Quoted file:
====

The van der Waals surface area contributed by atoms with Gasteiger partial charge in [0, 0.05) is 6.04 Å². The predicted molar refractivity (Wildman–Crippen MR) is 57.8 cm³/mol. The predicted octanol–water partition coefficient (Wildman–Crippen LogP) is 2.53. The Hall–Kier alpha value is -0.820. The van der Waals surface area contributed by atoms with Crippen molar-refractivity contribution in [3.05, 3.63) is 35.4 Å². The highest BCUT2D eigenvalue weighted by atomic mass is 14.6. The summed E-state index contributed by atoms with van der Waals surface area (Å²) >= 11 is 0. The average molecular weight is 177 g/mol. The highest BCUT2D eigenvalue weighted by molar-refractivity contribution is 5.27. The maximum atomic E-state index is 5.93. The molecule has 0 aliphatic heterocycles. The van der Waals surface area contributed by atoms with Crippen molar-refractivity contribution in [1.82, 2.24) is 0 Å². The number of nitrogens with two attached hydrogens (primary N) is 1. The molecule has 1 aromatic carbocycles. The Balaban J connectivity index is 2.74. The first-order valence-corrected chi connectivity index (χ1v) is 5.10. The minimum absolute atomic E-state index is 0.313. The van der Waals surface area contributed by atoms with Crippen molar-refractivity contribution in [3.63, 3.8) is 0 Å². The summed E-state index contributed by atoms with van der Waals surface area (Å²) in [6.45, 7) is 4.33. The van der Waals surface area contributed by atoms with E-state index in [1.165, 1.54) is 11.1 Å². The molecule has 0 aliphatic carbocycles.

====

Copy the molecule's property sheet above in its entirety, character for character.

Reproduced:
The van der Waals surface area contributed by atoms with Gasteiger partial charge in [0, 0.05) is 6.04 Å². The predicted molar refractivity (Wildman–Crippen MR) is 57.8 cm³/mol. The predicted octanol–water partition coefficient (Wildman–Crippen LogP) is 2.53. The Hall–Kier alpha value is -0.820. The van der Waals surface area contributed by atoms with Crippen molar-refractivity contribution in [3.05, 3.63) is 35.4 Å². The highest BCUT2D eigenvalue weighted by atomic mass is 14.6. The summed E-state index contributed by atoms with van der Waals surface area (Å²) >= 11 is 0. The average molecular weight is 177 g/mol. The highest BCUT2D eigenvalue weighted by molar-refractivity contribution is 5.27. The maximum atomic E-state index is 5.93. The molecule has 0 aliphatic heterocycles. The van der Waals surface area contributed by atoms with Crippen molar-refractivity contribution in [1.82, 2.24) is 0 Å². The number of nitrogens with two attached hydrogens (primary N) is 1. The molecule has 1 aromatic carbocycles. The Balaban J connectivity index is 2.74. The first-order valence-corrected chi connectivity index (χ1v) is 5.10. The minimum absolute atomic E-state index is 0.313. The van der Waals surface area contributed by atoms with Crippen molar-refractivity contribution in [3.63, 3.8) is 0 Å². The summed E-state index contributed by atoms with van der Waals surface area (Å²) in [6.45, 7) is 4.33. The van der Waals surface area contributed by atoms with E-state index in [1.165, 1.54) is 11.1 Å². The molecule has 0 aliphatic carbocycles.